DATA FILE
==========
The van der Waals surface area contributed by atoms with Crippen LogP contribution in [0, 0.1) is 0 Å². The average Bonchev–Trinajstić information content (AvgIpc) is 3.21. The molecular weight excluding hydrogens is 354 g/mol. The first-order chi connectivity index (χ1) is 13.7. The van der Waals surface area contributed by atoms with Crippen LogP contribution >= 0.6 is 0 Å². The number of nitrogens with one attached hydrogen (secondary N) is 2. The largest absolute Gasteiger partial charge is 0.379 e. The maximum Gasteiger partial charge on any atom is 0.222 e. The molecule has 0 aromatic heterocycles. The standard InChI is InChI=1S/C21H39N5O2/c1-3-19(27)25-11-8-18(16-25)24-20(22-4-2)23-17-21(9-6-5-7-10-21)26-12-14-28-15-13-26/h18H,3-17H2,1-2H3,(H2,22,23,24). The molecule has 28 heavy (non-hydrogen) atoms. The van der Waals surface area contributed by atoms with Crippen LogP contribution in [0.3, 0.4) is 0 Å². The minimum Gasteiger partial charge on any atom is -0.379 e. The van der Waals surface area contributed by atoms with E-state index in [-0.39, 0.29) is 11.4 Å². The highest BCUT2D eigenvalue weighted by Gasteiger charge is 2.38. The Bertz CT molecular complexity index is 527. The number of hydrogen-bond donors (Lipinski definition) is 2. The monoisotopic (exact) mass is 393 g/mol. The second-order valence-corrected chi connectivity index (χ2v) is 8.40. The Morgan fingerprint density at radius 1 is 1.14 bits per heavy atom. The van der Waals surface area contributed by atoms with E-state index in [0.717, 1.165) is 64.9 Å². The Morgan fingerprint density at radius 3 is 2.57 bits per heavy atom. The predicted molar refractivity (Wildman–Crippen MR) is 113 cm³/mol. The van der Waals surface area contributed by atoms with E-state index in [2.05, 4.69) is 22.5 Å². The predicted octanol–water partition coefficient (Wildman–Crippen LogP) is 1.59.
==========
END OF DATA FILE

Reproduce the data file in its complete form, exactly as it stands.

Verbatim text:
The van der Waals surface area contributed by atoms with Crippen LogP contribution in [0, 0.1) is 0 Å². The average Bonchev–Trinajstić information content (AvgIpc) is 3.21. The molecular weight excluding hydrogens is 354 g/mol. The first-order chi connectivity index (χ1) is 13.7. The van der Waals surface area contributed by atoms with Crippen LogP contribution >= 0.6 is 0 Å². The number of nitrogens with one attached hydrogen (secondary N) is 2. The largest absolute Gasteiger partial charge is 0.379 e. The maximum Gasteiger partial charge on any atom is 0.222 e. The molecule has 0 aromatic heterocycles. The standard InChI is InChI=1S/C21H39N5O2/c1-3-19(27)25-11-8-18(16-25)24-20(22-4-2)23-17-21(9-6-5-7-10-21)26-12-14-28-15-13-26/h18H,3-17H2,1-2H3,(H2,22,23,24). The molecule has 28 heavy (non-hydrogen) atoms. The van der Waals surface area contributed by atoms with Crippen LogP contribution in [0.3, 0.4) is 0 Å². The minimum Gasteiger partial charge on any atom is -0.379 e. The van der Waals surface area contributed by atoms with E-state index in [-0.39, 0.29) is 11.4 Å². The highest BCUT2D eigenvalue weighted by Gasteiger charge is 2.38. The Bertz CT molecular complexity index is 527. The number of hydrogen-bond donors (Lipinski definition) is 2. The monoisotopic (exact) mass is 393 g/mol. The second-order valence-corrected chi connectivity index (χ2v) is 8.40. The Morgan fingerprint density at radius 1 is 1.14 bits per heavy atom. The van der Waals surface area contributed by atoms with E-state index in [0.717, 1.165) is 64.9 Å². The Morgan fingerprint density at radius 3 is 2.57 bits per heavy atom. The predicted molar refractivity (Wildman–Crippen MR) is 113 cm³/mol. The van der Waals surface area contributed by atoms with E-state index in [2.05, 4.69) is 22.5 Å². The predicted octanol–water partition coefficient (Wildman–Crippen LogP) is 1.59.